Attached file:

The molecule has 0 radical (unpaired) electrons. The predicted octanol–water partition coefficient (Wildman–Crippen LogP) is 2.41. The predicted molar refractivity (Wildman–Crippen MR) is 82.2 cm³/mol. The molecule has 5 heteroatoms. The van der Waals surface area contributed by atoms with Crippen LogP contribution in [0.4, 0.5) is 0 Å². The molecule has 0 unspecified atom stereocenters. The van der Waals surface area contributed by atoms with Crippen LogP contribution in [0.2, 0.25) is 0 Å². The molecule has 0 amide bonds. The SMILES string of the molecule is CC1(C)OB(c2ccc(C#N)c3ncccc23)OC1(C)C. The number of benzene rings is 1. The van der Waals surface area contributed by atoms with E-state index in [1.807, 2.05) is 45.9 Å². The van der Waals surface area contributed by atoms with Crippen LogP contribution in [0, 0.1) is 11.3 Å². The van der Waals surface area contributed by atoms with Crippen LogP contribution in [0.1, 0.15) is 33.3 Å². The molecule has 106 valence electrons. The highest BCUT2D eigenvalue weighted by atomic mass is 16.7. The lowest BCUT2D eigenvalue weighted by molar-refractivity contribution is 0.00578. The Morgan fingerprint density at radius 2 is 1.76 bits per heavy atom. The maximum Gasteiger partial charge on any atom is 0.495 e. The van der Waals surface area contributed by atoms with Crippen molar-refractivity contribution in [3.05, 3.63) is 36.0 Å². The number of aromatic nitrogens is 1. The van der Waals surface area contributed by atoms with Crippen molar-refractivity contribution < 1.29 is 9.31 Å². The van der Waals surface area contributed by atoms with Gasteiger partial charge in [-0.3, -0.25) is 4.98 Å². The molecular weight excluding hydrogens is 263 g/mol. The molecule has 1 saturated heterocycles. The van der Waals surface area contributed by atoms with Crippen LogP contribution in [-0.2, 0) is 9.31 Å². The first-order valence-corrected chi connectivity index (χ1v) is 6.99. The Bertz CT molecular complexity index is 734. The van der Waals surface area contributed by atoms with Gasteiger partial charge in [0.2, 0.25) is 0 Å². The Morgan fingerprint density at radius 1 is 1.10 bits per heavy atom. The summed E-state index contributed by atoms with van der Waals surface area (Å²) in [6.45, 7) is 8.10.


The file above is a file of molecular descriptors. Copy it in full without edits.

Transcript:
The molecule has 0 radical (unpaired) electrons. The predicted octanol–water partition coefficient (Wildman–Crippen LogP) is 2.41. The predicted molar refractivity (Wildman–Crippen MR) is 82.2 cm³/mol. The molecule has 5 heteroatoms. The van der Waals surface area contributed by atoms with Crippen LogP contribution in [0.4, 0.5) is 0 Å². The molecule has 0 unspecified atom stereocenters. The van der Waals surface area contributed by atoms with Crippen LogP contribution in [0.2, 0.25) is 0 Å². The molecule has 0 amide bonds. The SMILES string of the molecule is CC1(C)OB(c2ccc(C#N)c3ncccc23)OC1(C)C. The number of benzene rings is 1. The van der Waals surface area contributed by atoms with E-state index in [1.807, 2.05) is 45.9 Å². The van der Waals surface area contributed by atoms with Crippen LogP contribution in [0, 0.1) is 11.3 Å². The van der Waals surface area contributed by atoms with Crippen LogP contribution in [0.1, 0.15) is 33.3 Å². The molecule has 106 valence electrons. The highest BCUT2D eigenvalue weighted by atomic mass is 16.7. The lowest BCUT2D eigenvalue weighted by molar-refractivity contribution is 0.00578. The Morgan fingerprint density at radius 2 is 1.76 bits per heavy atom. The maximum Gasteiger partial charge on any atom is 0.495 e. The van der Waals surface area contributed by atoms with Crippen molar-refractivity contribution in [3.05, 3.63) is 36.0 Å². The number of aromatic nitrogens is 1. The van der Waals surface area contributed by atoms with Crippen molar-refractivity contribution < 1.29 is 9.31 Å². The van der Waals surface area contributed by atoms with Gasteiger partial charge in [-0.3, -0.25) is 4.98 Å². The molecular weight excluding hydrogens is 263 g/mol. The molecule has 1 saturated heterocycles. The van der Waals surface area contributed by atoms with Crippen LogP contribution in [-0.2, 0) is 9.31 Å². The first-order valence-corrected chi connectivity index (χ1v) is 6.99. The Bertz CT molecular complexity index is 734. The van der Waals surface area contributed by atoms with Gasteiger partial charge in [0.2, 0.25) is 0 Å². The Morgan fingerprint density at radius 1 is 1.10 bits per heavy atom. The summed E-state index contributed by atoms with van der Waals surface area (Å²) in [6.45, 7) is 8.10.